As we approach our nation’s annual engagement of the Labor Day holiday, let’s remember all the things it should bring to mind. The very first Labor Day occurred in 1882 and it became a federal holiday in 1894. Its purpose was to celebrate work by not working, and to give workers a nice break between Independence Day and Thanksgiving.

If you are fortunate enough to have a job, then be thankful for that. Many people are searching for employment. Others battle various physical or psychological ailments that undermine their ability to work.

If you are currently searching for a job, then be thankful you have the opportunity to reinvent yourself. Many times a closed door of opportunity leads to a new door of better opportunity. Meanwhile, take advantage of the extra time unemployment provides to do some serious introspection, self-assessment, and career reengineering. Your professional growth depends on it.

Don’t forget that you also need to take some time off to recharge your batteries. Rest and recreation help us to be better workers. “Off time” and “on time” have a symbiotic relationship. Our off time recharges our batteries for on time. Our on time challenges us sufficiently so that we appreciate our off time.

Finally, pay attention to the rhythm of the calendar. Shortly after our celebration of labor, we move toward the more major holidays of our nation. It’s great to celebrate labor and the professional life. However, let’s spend equal time exploring and celebrating personal time and the personal life. Here are some good questions to get you started:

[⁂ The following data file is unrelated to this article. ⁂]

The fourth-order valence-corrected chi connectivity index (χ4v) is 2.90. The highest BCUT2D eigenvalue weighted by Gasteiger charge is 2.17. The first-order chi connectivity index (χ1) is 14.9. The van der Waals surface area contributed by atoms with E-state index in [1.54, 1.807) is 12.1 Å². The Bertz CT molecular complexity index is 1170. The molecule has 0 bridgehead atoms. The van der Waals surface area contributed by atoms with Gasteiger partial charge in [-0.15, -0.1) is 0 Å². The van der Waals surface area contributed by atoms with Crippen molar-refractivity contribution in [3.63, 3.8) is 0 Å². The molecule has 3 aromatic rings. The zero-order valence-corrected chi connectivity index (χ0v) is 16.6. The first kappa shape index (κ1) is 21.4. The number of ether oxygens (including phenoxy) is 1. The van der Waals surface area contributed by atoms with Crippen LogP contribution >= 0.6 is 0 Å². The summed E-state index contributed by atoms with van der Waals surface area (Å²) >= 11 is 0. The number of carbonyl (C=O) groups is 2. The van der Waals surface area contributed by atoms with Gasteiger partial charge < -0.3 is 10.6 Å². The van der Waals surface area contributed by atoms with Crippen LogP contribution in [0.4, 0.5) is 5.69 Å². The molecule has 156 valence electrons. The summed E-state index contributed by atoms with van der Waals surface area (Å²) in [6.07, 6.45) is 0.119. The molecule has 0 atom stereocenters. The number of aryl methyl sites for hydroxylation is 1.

• What kind of a person are you becoming?
  • Do you feel fulfilled and happy?
  • What is the true source of your inner stability and strength?
  • How are your relationships?
  • Do you value the things that matter most?

These are the kinds of questions we should never forget because they affect us and others both at work and away from work. So if you are not happy with the answers, then why not take on a new homework assignment to figure out why? That would be labor well spent this Labor Day!

About James Meadows

Currently I serve as a training team manager for Johnson Controls at a customer-care center in Kansas City. Additionally, I am a business consultant, a freelance corporate writer, an Assembly of God ordained minister, a Civil Air Patrol chaplain, and a blogger. I believe we are living in the most fascinating times of human history. To maximize the opportunities these times present, I have a passionate interest in leadership development and organizational success, both of which I view as inextricably linked.

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